Failing schools in England are being closed at the rate of one every eight days, official figures reveal.
Six failing primary schools have been closed so far this year
The Queen's Speech outlined plans for a more streamlined approach to shutting underachieving schools.
But the figures show that struggling schools already are being axed routinely - with 46 shut last year after poor Ofsted reports.
The government is proposing that the education watchdog should be able directly to close failing schools.
In the first three months of this year, seven failing schools were closed - six primary and one secondary, according to Ofsted.
Most were "subject to special measures" but one was just "underachieving".
And this follows a pattern of school closures over recent years. In 2004, 28 schools closed while under special measures, 16 while in serious weaknesses and two sixth forms judged "inadequate" - a total of 46 closures.
Most of them closed at the end of the summer term - the end of the academic year.
Eleven were closed in the autumn of 2003, the first year for which Ofsted published figures.
The Department for Education and Skills said 19 were closed in the 2002-03 academic year but that its figures were incomplete.
'700,000 surplus places'
Under plans presented in the Queen's Speech, the government says that it wants to give extra powers to Ofsted and local authorities to address parents' concerns about "school failure and underperformance".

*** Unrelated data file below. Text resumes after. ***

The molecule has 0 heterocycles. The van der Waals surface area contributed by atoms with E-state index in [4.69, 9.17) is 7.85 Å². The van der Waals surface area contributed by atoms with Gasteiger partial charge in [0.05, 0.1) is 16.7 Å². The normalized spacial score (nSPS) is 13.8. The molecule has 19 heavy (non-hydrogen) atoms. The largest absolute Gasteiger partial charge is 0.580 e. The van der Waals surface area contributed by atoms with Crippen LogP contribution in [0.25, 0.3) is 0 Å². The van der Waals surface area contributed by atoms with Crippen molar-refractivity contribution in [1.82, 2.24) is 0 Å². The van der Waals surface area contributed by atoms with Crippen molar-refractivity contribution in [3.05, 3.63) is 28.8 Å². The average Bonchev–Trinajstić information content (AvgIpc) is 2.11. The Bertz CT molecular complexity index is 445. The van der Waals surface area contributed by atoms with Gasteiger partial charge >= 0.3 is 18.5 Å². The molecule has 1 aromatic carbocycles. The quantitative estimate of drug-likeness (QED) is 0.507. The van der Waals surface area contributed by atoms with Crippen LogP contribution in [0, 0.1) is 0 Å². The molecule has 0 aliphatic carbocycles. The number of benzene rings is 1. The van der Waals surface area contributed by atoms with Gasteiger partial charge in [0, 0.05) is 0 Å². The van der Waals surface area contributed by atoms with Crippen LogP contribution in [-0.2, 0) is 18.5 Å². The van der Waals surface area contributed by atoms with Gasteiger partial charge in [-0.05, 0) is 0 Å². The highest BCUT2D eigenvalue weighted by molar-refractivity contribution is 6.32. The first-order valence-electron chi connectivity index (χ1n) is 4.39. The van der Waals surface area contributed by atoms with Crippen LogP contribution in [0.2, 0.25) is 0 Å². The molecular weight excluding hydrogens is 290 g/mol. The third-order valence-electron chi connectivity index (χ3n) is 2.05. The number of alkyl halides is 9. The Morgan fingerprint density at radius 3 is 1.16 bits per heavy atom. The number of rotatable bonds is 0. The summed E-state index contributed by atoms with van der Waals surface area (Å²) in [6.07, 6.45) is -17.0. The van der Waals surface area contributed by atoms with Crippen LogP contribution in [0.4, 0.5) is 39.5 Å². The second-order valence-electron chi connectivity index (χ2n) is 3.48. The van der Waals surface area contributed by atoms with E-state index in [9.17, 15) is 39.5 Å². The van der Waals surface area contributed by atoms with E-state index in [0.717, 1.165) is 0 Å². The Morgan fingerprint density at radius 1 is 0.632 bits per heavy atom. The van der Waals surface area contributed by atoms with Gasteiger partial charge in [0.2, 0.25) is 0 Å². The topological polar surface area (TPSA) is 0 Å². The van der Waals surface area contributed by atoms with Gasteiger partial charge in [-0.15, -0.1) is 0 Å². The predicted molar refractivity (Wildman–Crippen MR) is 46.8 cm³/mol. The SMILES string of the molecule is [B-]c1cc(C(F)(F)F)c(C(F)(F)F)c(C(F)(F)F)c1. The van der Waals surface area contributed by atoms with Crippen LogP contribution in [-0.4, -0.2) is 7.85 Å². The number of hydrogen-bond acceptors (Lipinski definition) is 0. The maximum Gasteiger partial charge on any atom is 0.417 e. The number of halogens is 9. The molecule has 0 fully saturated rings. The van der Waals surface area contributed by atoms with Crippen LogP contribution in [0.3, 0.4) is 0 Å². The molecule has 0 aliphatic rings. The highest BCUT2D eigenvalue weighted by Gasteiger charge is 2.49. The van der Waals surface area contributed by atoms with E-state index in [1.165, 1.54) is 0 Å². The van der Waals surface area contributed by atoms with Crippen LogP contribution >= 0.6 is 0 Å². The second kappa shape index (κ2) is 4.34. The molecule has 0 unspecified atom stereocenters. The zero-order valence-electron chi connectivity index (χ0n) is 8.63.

Teachers' unions have protested against a right to close schools being extended to inspectors - saying that local authorities needed to decide on the organisation of school services in their areas.
The blueprint for Labour's third-term proposes an education system that is more responsive to parents - and which will create greater diversity and choice over schools.
As well as encouraging new providers to set up schools and create more places, this more consumer-driven approach would also allow for more unsuccessful schools to be closed.
Closing schools could become a more practical proposition because of demographic changes in the school population - with a falling number of pupils of primary school age.
Figures from the government have shown that there are already 700,000 surplus school places in England - with some local authorities having a fifth of primary school places left unfilled.
While such changes have prompted some local authorities to close schools, on the national political stage there have been promises of an expansion of choice and the creation of additional schools.
A termly report from the education watchdog, published this week, showed that the number of schools causing concern had fallen - a decline welcomed by the Chief Inspector of Schools, David Bell.